Tractor trailers and other large trucks require a more complicated and sophisticated braking system than standard passenger vehicles. Despite much larger brakes, it can still take a truck several football fields to come to a complete stop. While there are federal guidelines that require trucks to meet certain braking requirements, these distances are measured under nearly ideal conditions with a road that has a high amount of friction. However, as every driver knows no two roads are the same, which means that trucks will not always be on a road that has a high coefficient of friction. In addition, there are many other factors that can increase the length of time and distance it will require for a truck to come to a complete stop.

    • Speed – Speed is one of the most important factors in measuring how long it will take for a truck to come to a complete stop. Unfortunately, it is impossible to measure speed in relation to braking distance in a linear line, meaning that while it may take 100 feet to bring a truck to a stop at 30 miles an hour it can take up to 525 feet to bring the same truck to a complete stop from 60 miles an hour. However, while simple math cannot be used to determine how long it will take to stop, it does demonstrate that the faster a driver is going when they hit their brakes, the longer it will take to stop.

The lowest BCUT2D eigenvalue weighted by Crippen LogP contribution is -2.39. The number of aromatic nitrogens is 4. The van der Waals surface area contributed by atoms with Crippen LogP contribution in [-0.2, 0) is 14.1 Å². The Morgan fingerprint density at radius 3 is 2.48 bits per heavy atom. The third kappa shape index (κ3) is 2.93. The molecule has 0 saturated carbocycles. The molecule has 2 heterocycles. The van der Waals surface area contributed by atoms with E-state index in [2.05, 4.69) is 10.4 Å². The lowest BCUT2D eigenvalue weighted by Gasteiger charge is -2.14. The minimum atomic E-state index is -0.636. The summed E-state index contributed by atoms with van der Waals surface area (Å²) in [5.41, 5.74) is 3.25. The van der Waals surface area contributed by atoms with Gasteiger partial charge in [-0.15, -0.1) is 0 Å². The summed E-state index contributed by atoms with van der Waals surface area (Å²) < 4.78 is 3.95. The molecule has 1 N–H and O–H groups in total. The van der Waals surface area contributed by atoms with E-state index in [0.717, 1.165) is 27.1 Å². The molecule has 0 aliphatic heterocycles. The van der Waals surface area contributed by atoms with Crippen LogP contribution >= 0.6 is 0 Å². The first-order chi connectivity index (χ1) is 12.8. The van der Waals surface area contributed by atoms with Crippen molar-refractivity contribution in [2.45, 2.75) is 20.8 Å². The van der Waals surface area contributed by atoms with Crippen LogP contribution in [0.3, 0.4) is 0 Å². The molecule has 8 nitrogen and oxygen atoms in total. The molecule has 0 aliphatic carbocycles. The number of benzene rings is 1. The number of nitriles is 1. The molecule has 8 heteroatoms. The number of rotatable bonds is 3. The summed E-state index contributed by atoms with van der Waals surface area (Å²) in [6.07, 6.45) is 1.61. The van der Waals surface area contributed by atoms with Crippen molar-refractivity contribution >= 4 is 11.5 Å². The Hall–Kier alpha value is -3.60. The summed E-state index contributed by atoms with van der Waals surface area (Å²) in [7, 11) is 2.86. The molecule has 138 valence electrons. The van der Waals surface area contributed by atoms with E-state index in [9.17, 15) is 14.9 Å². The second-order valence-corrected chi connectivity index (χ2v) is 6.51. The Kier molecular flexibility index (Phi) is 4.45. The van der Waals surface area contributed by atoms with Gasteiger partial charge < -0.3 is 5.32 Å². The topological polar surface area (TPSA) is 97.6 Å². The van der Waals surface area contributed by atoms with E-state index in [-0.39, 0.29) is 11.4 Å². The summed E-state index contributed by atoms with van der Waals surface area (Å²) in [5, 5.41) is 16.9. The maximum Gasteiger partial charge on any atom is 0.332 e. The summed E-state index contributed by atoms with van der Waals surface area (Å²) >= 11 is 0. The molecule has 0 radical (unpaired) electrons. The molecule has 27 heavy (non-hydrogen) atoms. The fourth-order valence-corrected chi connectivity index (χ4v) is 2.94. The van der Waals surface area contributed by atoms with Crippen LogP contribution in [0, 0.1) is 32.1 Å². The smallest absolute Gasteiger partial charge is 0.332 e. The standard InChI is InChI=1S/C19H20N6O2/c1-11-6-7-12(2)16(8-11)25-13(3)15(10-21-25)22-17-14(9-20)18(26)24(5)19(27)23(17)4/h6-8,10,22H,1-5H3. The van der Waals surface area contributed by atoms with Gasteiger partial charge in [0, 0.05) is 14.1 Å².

• Reaction time – You know as a driver you need to pay attention to the road in front of you. This is even more true for truck drivers. The sooner a driver notices that they need to stop their vehicle the sooner they can begin to apply the brakes. When you take into account the already long distance it can take to bring a truck to a stop, a driver’s reaction time is critical.
    • Road conditions – One of the major flaws in taking the federal stopping distances on their face is that these distances were determined and are measured under nearly perfect conditions. The conditions on the road can greatly affect how long it may take for a truck to come to a complete stop.
    • Weather conditions – The weather is also a major factor when it comes to determining how long it will take to bring a truck to a complete stop. It may take nearly double the length of time and distance for a truck to come to a complete stop when the roads are wet with rain, or slick with ice and snow.

    Trust Our Truck Accident Attorneys to Fight for You

    Truck accidents have devastating consequences – even more so when trucking companies and their drivers injure or kill innocent victims due to misconduct. Because trucking and insurance companies are often more focused on profitability and their corporate interests than innocent victims, it is critical that you find experienced legal counsel with the knowledge and resources to fight for you as soon as possible. Call our truck accident attorneys at (215) 709-6940 or contact us online.

    Our Offices

    1500 John F. Kennedy Blvd #501
    Philadelphia, PA 19102
    Get Directions

    Get a Free Case Review

    "*" indicates required fields

    This field is for validation purposes and should be left unchanged.